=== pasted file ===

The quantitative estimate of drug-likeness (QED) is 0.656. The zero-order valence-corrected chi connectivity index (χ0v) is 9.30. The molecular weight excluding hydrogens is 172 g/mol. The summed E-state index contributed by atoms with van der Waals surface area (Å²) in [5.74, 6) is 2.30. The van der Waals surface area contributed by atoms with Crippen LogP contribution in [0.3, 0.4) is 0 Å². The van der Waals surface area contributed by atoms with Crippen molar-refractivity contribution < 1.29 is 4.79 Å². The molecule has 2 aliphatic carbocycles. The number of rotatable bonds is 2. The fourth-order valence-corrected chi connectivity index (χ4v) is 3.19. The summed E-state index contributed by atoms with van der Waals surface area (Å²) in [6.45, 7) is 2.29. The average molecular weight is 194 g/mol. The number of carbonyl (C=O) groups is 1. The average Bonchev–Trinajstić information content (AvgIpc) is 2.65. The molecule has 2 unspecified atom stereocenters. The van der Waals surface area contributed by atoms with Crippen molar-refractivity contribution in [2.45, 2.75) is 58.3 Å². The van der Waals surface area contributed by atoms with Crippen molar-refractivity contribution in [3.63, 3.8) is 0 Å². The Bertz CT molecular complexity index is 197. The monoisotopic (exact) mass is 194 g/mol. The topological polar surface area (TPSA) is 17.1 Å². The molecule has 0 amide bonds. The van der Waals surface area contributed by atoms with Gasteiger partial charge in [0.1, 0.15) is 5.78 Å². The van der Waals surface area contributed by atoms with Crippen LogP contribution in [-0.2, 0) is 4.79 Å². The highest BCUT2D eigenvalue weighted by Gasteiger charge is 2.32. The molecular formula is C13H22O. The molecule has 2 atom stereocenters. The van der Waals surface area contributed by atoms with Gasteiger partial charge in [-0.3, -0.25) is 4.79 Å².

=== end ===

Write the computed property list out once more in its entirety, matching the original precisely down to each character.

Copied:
The quantitative estimate of drug-likeness (QED) is 0.656. The zero-order valence-corrected chi connectivity index (χ0v) is 9.30. The molecular weight excluding hydrogens is 172 g/mol. The summed E-state index contributed by atoms with van der Waals surface area (Å²) in [5.74, 6) is 2.30. The van der Waals surface area contributed by atoms with Crippen LogP contribution in [0.3, 0.4) is 0 Å². The van der Waals surface area contributed by atoms with Crippen molar-refractivity contribution < 1.29 is 4.79 Å². The molecule has 2 aliphatic carbocycles. The number of rotatable bonds is 2. The fourth-order valence-corrected chi connectivity index (χ4v) is 3.19. The summed E-state index contributed by atoms with van der Waals surface area (Å²) in [6.45, 7) is 2.29. The average molecular weight is 194 g/mol. The number of carbonyl (C=O) groups is 1. The average Bonchev–Trinajstić information content (AvgIpc) is 2.65. The molecule has 2 unspecified atom stereocenters. The van der Waals surface area contributed by atoms with Crippen molar-refractivity contribution in [2.45, 2.75) is 58.3 Å². The van der Waals surface area contributed by atoms with Crippen molar-refractivity contribution in [3.63, 3.8) is 0 Å². The Bertz CT molecular complexity index is 197. The monoisotopic (exact) mass is 194 g/mol. The topological polar surface area (TPSA) is 17.1 Å². The molecule has 0 amide bonds. The van der Waals surface area contributed by atoms with Gasteiger partial charge in [0.1, 0.15) is 5.78 Å². The van der Waals surface area contributed by atoms with Crippen LogP contribution in [-0.2, 0) is 4.79 Å². The highest BCUT2D eigenvalue weighted by Gasteiger charge is 2.32. The molecular formula is C13H22O. The molecule has 2 atom stereocenters. The van der Waals surface area contributed by atoms with Gasteiger partial charge in [-0.3, -0.25) is 4.79 Å².